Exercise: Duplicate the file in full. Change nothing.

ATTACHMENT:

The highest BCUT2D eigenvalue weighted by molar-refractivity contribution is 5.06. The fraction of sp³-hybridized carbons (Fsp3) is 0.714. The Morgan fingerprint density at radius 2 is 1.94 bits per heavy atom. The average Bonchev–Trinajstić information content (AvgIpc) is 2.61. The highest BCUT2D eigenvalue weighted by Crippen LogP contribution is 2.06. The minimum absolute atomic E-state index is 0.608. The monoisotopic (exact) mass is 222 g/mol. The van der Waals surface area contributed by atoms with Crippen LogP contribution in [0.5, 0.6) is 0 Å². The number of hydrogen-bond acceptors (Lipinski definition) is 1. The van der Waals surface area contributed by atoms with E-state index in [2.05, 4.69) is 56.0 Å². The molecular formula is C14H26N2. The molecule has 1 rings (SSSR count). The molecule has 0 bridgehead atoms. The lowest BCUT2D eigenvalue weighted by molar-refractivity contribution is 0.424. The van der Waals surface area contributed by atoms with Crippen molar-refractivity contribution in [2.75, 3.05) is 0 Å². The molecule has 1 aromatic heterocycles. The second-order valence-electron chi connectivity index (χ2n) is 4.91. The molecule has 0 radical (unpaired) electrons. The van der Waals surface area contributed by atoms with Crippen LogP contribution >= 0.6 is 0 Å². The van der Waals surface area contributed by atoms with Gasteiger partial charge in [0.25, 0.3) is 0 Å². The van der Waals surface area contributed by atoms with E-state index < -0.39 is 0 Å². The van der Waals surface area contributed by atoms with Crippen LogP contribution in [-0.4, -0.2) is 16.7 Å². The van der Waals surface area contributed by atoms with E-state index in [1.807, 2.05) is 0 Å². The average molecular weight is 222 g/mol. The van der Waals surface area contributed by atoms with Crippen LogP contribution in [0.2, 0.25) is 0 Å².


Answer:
The highest BCUT2D eigenvalue weighted by molar-refractivity contribution is 5.06. The fraction of sp³-hybridized carbons (Fsp3) is 0.714. The Morgan fingerprint density at radius 2 is 1.94 bits per heavy atom. The average Bonchev–Trinajstić information content (AvgIpc) is 2.61. The highest BCUT2D eigenvalue weighted by Crippen LogP contribution is 2.06. The minimum absolute atomic E-state index is 0.608. The monoisotopic (exact) mass is 222 g/mol. The van der Waals surface area contributed by atoms with Crippen LogP contribution in [0.5, 0.6) is 0 Å². The number of hydrogen-bond acceptors (Lipinski definition) is 1. The van der Waals surface area contributed by atoms with E-state index in [2.05, 4.69) is 56.0 Å². The molecular formula is C14H26N2. The molecule has 1 rings (SSSR count). The molecule has 0 bridgehead atoms. The lowest BCUT2D eigenvalue weighted by molar-refractivity contribution is 0.424. The van der Waals surface area contributed by atoms with Crippen molar-refractivity contribution in [2.75, 3.05) is 0 Å². The molecule has 1 aromatic heterocycles. The second-order valence-electron chi connectivity index (χ2n) is 4.91. The molecule has 0 radical (unpaired) electrons. The van der Waals surface area contributed by atoms with Crippen LogP contribution >= 0.6 is 0 Å². The van der Waals surface area contributed by atoms with Gasteiger partial charge in [0.25, 0.3) is 0 Å². The van der Waals surface area contributed by atoms with E-state index < -0.39 is 0 Å². The van der Waals surface area contributed by atoms with Crippen LogP contribution in [-0.4, -0.2) is 16.7 Å². The van der Waals surface area contributed by atoms with E-state index in [1.807, 2.05) is 0 Å². The average molecular weight is 222 g/mol. The van der Waals surface area contributed by atoms with Crippen LogP contribution in [0.2, 0.25) is 0 Å².